I hope you don’t think I have a formula for a great life, other than this:
Align what you do with what
you believe is the best thing to do.†
I made this website to help us quit futzing around in the confusion of choices, make some decisions, and get on with doing our best as often as possible. How to make those decisions is key, and connecting to roles, focusing on goals, and making a new plan every week is the most reliable way I know how.
Pilot Fire certainly builds on the work of others. The core technique of parsing a life by roles, and planning every week with a few “most important goals” is derived directly from the methods described in a book by Stephen Covey, A. Roger Merrill, and Rebecca R. Merrill, called First Things First. The ideas they describe in the 100 pages gave me a structure I needed to rebuild my life when it had fallen to pieces. If you are benefiting from a simple system for everything, you owe them gratitude.
Stephen Covey became a giant in the corporate world and self-help industry among people seeking high achievement in the 1990’s. His groundbreaking work, The Seven Habits of Highly Successful People, established a values-based model to organize decision making and be your best. The goal is to move from dependancy through independence toward interdependence. In summary, the habits he recommends people develop for high effectiveness are as follows.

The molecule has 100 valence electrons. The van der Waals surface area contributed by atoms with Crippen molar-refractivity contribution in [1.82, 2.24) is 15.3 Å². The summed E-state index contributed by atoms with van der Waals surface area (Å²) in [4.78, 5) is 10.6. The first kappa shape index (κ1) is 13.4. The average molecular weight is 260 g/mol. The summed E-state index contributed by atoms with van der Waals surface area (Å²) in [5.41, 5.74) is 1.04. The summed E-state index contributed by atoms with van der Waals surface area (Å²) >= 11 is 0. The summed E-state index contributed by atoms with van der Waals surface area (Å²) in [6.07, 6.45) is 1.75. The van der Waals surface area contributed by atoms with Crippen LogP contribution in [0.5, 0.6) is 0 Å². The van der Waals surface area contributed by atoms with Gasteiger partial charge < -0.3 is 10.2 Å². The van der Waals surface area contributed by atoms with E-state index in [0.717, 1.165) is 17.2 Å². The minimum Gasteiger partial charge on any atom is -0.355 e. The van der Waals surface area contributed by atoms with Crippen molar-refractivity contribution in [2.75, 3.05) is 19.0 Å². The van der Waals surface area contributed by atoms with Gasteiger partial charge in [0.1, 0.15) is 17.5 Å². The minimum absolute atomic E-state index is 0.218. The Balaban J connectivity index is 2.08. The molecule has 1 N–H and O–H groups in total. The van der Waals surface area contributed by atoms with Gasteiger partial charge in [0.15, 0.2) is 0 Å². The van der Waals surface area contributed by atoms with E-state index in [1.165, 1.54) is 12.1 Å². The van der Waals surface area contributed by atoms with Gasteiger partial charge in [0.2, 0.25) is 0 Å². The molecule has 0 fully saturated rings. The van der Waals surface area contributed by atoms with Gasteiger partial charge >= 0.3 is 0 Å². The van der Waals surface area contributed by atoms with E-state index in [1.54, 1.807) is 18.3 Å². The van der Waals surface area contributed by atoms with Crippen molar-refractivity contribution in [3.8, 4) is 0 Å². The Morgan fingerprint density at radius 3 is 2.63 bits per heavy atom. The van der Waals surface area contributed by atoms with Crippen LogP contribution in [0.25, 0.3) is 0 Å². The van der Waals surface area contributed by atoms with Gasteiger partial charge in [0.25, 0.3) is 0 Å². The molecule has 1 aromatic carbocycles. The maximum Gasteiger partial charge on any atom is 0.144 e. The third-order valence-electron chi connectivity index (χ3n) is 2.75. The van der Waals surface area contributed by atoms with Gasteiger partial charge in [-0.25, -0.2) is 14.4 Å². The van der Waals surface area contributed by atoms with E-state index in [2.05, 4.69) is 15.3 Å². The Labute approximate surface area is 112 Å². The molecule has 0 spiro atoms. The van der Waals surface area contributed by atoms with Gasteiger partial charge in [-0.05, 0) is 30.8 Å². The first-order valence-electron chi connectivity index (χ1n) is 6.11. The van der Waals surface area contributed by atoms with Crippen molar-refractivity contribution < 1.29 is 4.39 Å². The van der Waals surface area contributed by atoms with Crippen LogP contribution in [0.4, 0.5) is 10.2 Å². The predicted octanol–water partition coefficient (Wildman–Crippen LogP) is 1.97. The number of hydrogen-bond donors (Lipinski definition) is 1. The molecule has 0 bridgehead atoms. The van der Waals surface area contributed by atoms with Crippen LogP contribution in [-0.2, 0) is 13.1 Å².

- Be Proactive. Take responsibility for your choices, your actions, and the consequences.
- Begin with the End in Mind. Develop your core values and envision your ideal self through the roles you play in your life.
- Put First Things First. Plan, prioritize, and execute.
- Think Win-Win. Seek mutual benefit in your relationships, rather than selfish gain.
- Seek First to Understand, Then to be Understood. Listen with empathy before attempting to solve problems.
- Synergize. Value and use the strengths of others through teamwork.
- Sharpen the Saw. Stay healthy, rested, and balanced in your lifestyle.
Not so shabby.
In my youth I was lucky to witness these habits in my parents. Raised in the midwest by modest Christians their values were clear and mostly unspoken, and while they sometimes struggled to model these habits, it was obvious they tried very hard. Their successes gave me inspiration and their failures— another kind of inspiration. (The other habits they gave me were for flavor.) To them I am endlessly grateful.
For you, I list these habits for your reflection. Look again. Are you mastering any of them? Does one in particular call for more of your attention? Any hogwash in the mix?
Now, go. Be effective!
† I wasn’t totally honest. I do I have some vision of what a great life would be. My personal revelations captured in this work aim directly at that vision, so please, when my leaky morality, ignorance, or sentimentality get in the way of something vital, I beg you to call me out.